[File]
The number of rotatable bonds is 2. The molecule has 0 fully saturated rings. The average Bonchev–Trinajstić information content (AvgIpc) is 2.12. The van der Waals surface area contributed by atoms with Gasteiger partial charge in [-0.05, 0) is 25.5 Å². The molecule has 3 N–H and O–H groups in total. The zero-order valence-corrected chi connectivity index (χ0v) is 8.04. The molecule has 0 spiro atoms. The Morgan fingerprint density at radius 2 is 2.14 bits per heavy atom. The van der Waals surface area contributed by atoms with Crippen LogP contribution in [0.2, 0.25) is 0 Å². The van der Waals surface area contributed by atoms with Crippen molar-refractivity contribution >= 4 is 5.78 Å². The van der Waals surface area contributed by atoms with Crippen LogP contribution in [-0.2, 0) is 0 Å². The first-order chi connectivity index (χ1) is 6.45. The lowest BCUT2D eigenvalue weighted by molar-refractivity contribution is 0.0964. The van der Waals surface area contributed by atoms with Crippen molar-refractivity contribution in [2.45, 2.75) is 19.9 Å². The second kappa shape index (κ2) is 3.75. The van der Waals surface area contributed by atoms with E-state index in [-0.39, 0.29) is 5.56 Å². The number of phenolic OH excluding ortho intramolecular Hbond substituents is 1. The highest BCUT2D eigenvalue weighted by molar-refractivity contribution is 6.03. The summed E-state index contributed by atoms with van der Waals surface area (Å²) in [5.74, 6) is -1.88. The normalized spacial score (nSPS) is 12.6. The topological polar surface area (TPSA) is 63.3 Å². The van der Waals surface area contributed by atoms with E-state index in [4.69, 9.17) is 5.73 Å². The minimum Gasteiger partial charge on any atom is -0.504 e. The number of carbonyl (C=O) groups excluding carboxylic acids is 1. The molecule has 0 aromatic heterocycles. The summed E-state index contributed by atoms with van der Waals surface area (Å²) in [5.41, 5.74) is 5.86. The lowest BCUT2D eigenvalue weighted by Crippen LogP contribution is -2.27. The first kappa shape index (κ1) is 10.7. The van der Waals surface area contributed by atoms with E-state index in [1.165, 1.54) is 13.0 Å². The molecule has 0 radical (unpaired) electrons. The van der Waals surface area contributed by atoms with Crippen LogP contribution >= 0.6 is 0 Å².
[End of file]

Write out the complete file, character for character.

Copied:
The number of rotatable bonds is 2. The molecule has 0 fully saturated rings. The average Bonchev–Trinajstić information content (AvgIpc) is 2.12. The van der Waals surface area contributed by atoms with Gasteiger partial charge in [-0.05, 0) is 25.5 Å². The molecule has 3 N–H and O–H groups in total. The zero-order valence-corrected chi connectivity index (χ0v) is 8.04. The molecule has 0 spiro atoms. The Morgan fingerprint density at radius 2 is 2.14 bits per heavy atom. The van der Waals surface area contributed by atoms with Crippen LogP contribution in [0.2, 0.25) is 0 Å². The van der Waals surface area contributed by atoms with Crippen molar-refractivity contribution >= 4 is 5.78 Å². The van der Waals surface area contributed by atoms with Crippen LogP contribution in [-0.2, 0) is 0 Å². The first-order chi connectivity index (χ1) is 6.45. The lowest BCUT2D eigenvalue weighted by molar-refractivity contribution is 0.0964. The van der Waals surface area contributed by atoms with Crippen molar-refractivity contribution in [2.45, 2.75) is 19.9 Å². The second kappa shape index (κ2) is 3.75. The van der Waals surface area contributed by atoms with E-state index in [-0.39, 0.29) is 5.56 Å². The number of phenolic OH excluding ortho intramolecular Hbond substituents is 1. The highest BCUT2D eigenvalue weighted by molar-refractivity contribution is 6.03. The summed E-state index contributed by atoms with van der Waals surface area (Å²) in [5.74, 6) is -1.88. The normalized spacial score (nSPS) is 12.6. The topological polar surface area (TPSA) is 63.3 Å². The van der Waals surface area contributed by atoms with E-state index in [4.69, 9.17) is 5.73 Å². The minimum Gasteiger partial charge on any atom is -0.504 e. The number of carbonyl (C=O) groups excluding carboxylic acids is 1. The molecule has 0 aromatic heterocycles. The summed E-state index contributed by atoms with van der Waals surface area (Å²) in [5.41, 5.74) is 5.86. The lowest BCUT2D eigenvalue weighted by Crippen LogP contribution is -2.27. The first kappa shape index (κ1) is 10.7. The van der Waals surface area contributed by atoms with E-state index in [1.165, 1.54) is 13.0 Å². The molecule has 0 radical (unpaired) electrons. The van der Waals surface area contributed by atoms with Crippen LogP contribution >= 0.6 is 0 Å².